What is RES™?

Regenerative Epithelial Suspension™ – RES™ – is an autologous suspension composed of the cells and wound-healing factors necessary to regenerate natural healthy skin.

Avita’s unique regenerative technology enables clinicians to rapidly create and apply RES™ at the point of care in a simple 30-minute procedure.

The regenerative mechanism is within the suspension…

Activated – Disaggregation of skin cells removes contact inhibition, inducing the “free edge” effect2  which initiates a cascade of wound healing cell signals.14

Growth factors and cytokines are rapidly secreted by “free edge” keratinocytes and fibroblasts to orchestrate proliferation, migration, angiogenesis and matrix re-modelling processes which are essential for skin regeneration.3-13

In laboratory experiments, RES™ has been shown to exhibit the characteristics of cells in the “free edge” state. Investigators found that large numbers of viable cells from RES™ adhere to a wound bed almost instantly and displayed typical proliferative and migratory morphologies as early as day 1 post-harvest. Key proteins (Involucrin and P-ERK) associated with activation were shown to increase and decrease, in accordance with the literature.14

Available – RES™ is available within minutes at the point of care and delivers non-cultured disaggregated skin cells which trigger signalling across the surface of the wound, overcoming the usual limitations of the wound edge.1,15-19

Autologous – The patient is the donor: RES™ is produced from the patient’s skin. In addition, there is no risk of an adverse immune response.20

Complete – The multi-phenotype skin cells1 contained in RES™ are essential in the normal cellular processes for effective wound healing and restoration of normal functionality (e.g. durability, pigmentation, minimal contracture).21

Melanocytes contained in RES™ survive to localize to the epidermal side of the dermal-epidermal junction and evenly distribute melanin throughout the epidermis for pigmentation of the new skin.22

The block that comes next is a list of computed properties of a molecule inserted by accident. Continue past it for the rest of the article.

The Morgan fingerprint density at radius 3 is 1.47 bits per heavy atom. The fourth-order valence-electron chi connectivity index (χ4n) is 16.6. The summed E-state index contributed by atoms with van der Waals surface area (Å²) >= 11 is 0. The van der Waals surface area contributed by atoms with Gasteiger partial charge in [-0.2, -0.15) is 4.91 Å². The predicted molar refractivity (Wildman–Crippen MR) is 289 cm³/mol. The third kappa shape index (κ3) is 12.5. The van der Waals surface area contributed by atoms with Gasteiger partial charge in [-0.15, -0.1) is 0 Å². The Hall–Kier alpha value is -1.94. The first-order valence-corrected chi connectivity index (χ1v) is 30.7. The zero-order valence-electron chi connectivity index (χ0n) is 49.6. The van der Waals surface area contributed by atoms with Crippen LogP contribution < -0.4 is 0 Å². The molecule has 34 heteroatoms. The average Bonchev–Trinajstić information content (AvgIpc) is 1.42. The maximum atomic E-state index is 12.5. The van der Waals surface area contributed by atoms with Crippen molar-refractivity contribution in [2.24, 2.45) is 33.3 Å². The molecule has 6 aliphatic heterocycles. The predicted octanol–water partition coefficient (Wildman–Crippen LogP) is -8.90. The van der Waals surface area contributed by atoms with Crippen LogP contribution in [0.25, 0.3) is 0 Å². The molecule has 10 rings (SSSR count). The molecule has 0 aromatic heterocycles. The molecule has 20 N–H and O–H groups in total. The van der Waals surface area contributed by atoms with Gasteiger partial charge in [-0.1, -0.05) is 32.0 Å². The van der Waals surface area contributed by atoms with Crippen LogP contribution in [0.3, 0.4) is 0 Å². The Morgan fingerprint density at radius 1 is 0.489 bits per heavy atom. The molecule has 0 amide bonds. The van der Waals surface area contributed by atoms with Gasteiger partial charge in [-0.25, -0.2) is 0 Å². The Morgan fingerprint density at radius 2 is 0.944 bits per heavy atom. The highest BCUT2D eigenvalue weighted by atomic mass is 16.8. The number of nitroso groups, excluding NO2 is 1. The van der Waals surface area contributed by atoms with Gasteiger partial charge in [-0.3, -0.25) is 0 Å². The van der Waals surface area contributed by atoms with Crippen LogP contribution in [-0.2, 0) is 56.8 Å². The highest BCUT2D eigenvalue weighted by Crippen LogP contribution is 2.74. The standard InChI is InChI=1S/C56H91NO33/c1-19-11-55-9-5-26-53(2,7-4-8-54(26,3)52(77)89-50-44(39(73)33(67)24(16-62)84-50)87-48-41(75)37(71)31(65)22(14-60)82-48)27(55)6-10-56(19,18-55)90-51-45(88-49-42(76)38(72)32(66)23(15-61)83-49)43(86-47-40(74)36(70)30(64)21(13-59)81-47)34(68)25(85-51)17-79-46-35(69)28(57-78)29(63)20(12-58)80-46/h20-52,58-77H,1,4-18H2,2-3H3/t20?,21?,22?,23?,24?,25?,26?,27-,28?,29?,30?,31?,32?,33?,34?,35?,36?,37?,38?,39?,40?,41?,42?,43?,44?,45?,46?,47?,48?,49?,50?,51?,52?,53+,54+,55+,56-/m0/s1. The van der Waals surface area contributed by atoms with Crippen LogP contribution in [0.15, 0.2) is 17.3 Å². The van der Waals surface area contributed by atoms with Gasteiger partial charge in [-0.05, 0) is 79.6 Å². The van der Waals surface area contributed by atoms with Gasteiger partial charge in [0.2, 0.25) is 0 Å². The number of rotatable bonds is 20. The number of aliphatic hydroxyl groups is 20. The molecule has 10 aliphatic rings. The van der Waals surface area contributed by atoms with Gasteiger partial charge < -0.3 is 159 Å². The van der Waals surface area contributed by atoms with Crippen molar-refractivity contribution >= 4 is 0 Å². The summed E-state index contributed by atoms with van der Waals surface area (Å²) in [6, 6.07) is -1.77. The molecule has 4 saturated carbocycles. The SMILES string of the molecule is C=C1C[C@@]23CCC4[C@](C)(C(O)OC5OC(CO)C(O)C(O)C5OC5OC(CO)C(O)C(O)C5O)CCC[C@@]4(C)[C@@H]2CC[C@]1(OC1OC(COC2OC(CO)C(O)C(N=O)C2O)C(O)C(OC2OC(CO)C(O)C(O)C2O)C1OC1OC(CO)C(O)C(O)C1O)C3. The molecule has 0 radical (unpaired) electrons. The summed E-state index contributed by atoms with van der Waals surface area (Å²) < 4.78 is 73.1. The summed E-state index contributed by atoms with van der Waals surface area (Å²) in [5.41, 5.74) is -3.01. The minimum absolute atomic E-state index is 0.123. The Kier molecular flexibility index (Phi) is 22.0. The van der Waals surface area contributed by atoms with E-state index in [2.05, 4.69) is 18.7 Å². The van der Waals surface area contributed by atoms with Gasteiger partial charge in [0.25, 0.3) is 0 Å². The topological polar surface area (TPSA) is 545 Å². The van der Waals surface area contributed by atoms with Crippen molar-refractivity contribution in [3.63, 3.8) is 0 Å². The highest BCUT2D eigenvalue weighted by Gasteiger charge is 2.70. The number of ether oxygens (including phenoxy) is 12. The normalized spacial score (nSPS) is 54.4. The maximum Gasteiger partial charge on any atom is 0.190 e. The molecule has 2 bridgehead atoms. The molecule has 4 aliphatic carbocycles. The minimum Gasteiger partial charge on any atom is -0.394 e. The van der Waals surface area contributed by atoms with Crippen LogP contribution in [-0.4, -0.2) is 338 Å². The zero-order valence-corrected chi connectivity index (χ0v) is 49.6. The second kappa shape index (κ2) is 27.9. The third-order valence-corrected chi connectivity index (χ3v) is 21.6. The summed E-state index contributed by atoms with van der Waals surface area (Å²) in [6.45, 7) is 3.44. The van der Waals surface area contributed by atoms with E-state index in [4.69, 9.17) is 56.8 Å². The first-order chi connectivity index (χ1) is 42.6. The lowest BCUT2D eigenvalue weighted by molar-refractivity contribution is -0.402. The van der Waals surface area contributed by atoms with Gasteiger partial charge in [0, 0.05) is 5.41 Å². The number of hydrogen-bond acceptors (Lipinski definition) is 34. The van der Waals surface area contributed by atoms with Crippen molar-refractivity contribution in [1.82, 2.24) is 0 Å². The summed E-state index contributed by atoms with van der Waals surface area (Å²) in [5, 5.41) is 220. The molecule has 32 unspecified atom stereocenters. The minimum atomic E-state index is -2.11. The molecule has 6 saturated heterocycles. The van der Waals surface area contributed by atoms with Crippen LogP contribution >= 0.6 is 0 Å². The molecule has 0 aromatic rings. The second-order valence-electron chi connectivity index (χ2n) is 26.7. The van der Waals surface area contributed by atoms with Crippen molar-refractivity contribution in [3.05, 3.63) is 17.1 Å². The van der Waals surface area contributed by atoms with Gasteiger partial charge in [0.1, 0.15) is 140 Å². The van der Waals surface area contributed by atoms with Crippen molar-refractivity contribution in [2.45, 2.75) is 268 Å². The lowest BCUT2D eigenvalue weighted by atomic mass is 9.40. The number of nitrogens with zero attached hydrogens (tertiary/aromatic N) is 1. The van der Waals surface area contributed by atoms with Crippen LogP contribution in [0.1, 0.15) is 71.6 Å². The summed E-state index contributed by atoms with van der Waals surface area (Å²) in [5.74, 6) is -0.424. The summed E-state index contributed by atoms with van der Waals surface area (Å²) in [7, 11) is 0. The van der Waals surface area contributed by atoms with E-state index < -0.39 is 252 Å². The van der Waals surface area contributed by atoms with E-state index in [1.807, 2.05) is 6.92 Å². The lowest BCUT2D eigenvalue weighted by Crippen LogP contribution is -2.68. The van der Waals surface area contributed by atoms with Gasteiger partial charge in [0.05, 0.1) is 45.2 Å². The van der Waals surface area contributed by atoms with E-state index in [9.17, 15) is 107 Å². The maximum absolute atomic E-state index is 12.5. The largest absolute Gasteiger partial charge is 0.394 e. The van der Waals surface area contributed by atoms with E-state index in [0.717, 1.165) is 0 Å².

Application of RES™ increases the number of resident fibroblasts in the wound to reduce migration and wound tension,23-25 which reduces the incidence of contracture.

Simple. Safe. Effective.

  • A single use medical device

  • Used at the point of care

  • Prepares RES™ in as little as 30 minutes

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References
  1. Wood FM, Giles N, Stevenson A, Rea S, Fear M. Characterisation of the cell suspension harvested from the dermal epidermal junction using a ReCell® kit. Burns 2012; 38:44-51.
  2. Singer AJ, Clark RAF. Cutaneuous wound healing. New England Journal of Medicine 1999; 341(10):739-746.
  3. Mizutani H, Black R, Kupper TS. Human keratinocytes produce but do not process pro-interleukin-1 (IL-1) beta, different strategies of IL-1 production and processing in monocytes and keratinocytes. Journal of Clinical Investigation 1991; 87:1066-1071.
  4. Wood LC, Elias PM, Calhoun C, Tsai JC, Grunfield C, Feingold KR. Barrier disruption stimulates interleukin-1α expression and release from a pre-formed pool in murine epidermis. Journal of Investigative Dermatology 1996; 106:397-403.
  5. Zepter K, Häffner A, Soohoo LF, De Luca D, Tang HP, Fisher P, et al. Induction of biologically active IL-1 β-converting enzyme and mature IL-1β in human keratinocytes by inflammatory and immunologic stimuli. Journal of Immunology 1997; 159:6203-6208.
  6. Mauviel A, Heino J, Kähäri VM, Hartmann DJ, Loyau G, Pujol JP, et al. Comparative effects of interleukin-1 and tumor necrosis factor-α on collagen production and corresponding procollagen mRNA levels in human dermal fibroblasts. Journal of Investigative Dermatology 1991; 96:243-249.